Why family history affects prostate cancer risk
All men need to have the talk – the talk with their male relatives on who has had prostate cancer or who has not. A strong family history of prostate cancer is a powerful player in detecting a man’s risk of this potentially deadly disease. Other than skin cancer, prostate cancer is the most common cancer in American men making it imperative a man knows his grandfather’s, father’s and any brother’s medical history. But, men rarely talk about their health history with other men in their family. Yet knowing and being aware of medical conditions, both past and present, can literally save a man’s life. Just like having a family history of type 2 diabetes is a known strong risk factor for developing that disease, family history is a substantial risk factor for prostate cancer and should not be ignored or deemed unimportant.
It has been known for some time that men with a family history of prostate cancer are at a higher risk of getting it themselves. Just how high that risk is and how likely it is a man with a family history will get a mild or aggressive (fast-growing) type of the disease can be useful information in counseling men who have prostate cancer in the family. The more information a man has on the risks of getting prostate cancer can help him make his own decisions about testing and treatment.
How strong is having a family history of prostate cancer?
A study conducted in Sweden in which researchers reviewed the medical records of 52,000 men with brothers and fathers who had prostate cancer found the following information:
· Men with a brother who had prostate cancer had twice as high a risk of being diagnosed as the general population. They had about a 30% risk of being diagnosed before age 75, compared with about 13% among men with no family history.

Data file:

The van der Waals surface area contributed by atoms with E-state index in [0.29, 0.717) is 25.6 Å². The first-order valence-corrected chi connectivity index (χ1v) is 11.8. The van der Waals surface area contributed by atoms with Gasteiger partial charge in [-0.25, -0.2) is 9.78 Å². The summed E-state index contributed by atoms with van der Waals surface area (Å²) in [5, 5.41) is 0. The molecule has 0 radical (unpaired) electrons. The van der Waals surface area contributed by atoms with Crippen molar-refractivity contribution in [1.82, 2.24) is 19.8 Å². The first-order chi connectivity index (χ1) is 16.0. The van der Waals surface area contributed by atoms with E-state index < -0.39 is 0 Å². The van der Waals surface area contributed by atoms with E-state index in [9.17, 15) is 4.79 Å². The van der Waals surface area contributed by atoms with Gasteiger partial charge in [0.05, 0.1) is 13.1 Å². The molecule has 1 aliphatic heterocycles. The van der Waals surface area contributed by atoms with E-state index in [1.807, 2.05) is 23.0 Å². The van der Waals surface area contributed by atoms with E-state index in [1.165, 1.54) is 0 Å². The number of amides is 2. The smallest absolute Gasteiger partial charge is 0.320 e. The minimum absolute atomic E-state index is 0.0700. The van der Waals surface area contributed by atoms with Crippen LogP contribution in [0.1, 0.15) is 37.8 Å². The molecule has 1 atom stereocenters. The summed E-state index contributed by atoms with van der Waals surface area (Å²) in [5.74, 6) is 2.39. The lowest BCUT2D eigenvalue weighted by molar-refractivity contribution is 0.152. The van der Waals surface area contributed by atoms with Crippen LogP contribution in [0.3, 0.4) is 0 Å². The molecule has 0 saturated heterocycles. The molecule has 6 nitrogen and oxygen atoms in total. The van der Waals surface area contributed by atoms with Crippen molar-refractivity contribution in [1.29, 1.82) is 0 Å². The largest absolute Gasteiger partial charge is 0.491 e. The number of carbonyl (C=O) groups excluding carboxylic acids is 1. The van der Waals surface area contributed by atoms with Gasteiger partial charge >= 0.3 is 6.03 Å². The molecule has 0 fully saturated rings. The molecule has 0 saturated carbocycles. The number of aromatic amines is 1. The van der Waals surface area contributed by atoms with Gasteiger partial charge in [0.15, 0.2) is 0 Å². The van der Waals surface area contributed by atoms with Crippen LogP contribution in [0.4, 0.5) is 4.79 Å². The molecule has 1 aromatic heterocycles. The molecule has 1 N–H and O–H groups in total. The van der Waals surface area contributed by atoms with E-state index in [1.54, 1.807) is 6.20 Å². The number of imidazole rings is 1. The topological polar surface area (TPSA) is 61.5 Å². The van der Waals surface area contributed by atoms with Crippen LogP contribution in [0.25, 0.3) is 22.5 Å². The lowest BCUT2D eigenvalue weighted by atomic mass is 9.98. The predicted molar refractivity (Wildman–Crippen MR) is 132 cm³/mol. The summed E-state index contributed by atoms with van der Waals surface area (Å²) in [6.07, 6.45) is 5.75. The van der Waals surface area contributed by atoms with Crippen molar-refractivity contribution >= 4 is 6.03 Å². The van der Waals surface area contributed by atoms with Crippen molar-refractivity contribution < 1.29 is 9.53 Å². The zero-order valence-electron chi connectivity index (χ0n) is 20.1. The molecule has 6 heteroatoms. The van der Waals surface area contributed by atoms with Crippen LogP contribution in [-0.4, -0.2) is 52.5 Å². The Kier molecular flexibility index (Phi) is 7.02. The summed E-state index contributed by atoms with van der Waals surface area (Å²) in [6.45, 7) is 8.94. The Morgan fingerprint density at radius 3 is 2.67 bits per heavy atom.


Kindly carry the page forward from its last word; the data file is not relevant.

· Men with a brother who had prostate cancer had about a 9% risk of getting an aggressive form of prostate cancer by age 75, compared with about 5% among other men.
· Men with both a brother and father with prostate cancer had about 3 times the risk of being diagnosed as the general population. They had about a 48% chance of getting any type of prostate cancer, compared with about 13% among other men.
· Men with both a brother and father with prostate cancer had about a 14% chance of getting an aggressive type of prostate cancer by age 75, compared with about 5% among other men.
Other findings from the Swedish study
Also found in this study was that while the number of close relatives with prostate cancer affected the risk, the type of prostate cancer in the family did not have a strong effect on risk. For example, the risk of an aggressive prostate cancer was just as high in men whose brothers had the mildest form of prostate cancer as those whose brothers had an aggressive type.
One thing for men to keep in mind about this study is that it only looked at men living in Sweden. In other areas of the world where prostate cancer screening rates are fairly high and the population of people come from similar genetic backgrounds, the results from this study could be similar. However, it is not clear how well these findings apply among people with different genetic makeups.
Obviously, a man is unable to change his family history of prostate cancer. But since it is known there are multiple genes a man inherits from his parents that can increase his risk of developing prostate cancer, at least a man can decide just how high his risk may be. There is an advanced DNA test that may identify gene mutations that increase a man’s risk of getting the disease.
A 2016 study published in the New England Journal of Medicine found that a significant proportion of men with advanced prostate cancer are born with DNA repair mutations and they believe that genetic testing could be a valuable part of the treatment for advanced prostate cancer. This genetic testing for these mutations could identify men with advanced prostate cancer who may benefit by being offered drugs such as PARP inhibitors which are showing to be effective in men with these mutations.
In the meantime, whether a man has a family history of prostate cancer or not, all men beginning at age 40 should have a baseline prostate specific antigen (PSA) test and then, discuss with his doctor on what the recommendation should be on the frequency of PSA testing for him. Men should also be aware of other risk factors for prostate cancer. The earlier prostate cancer is diagnosed, the better chance of beating it back and living a long life.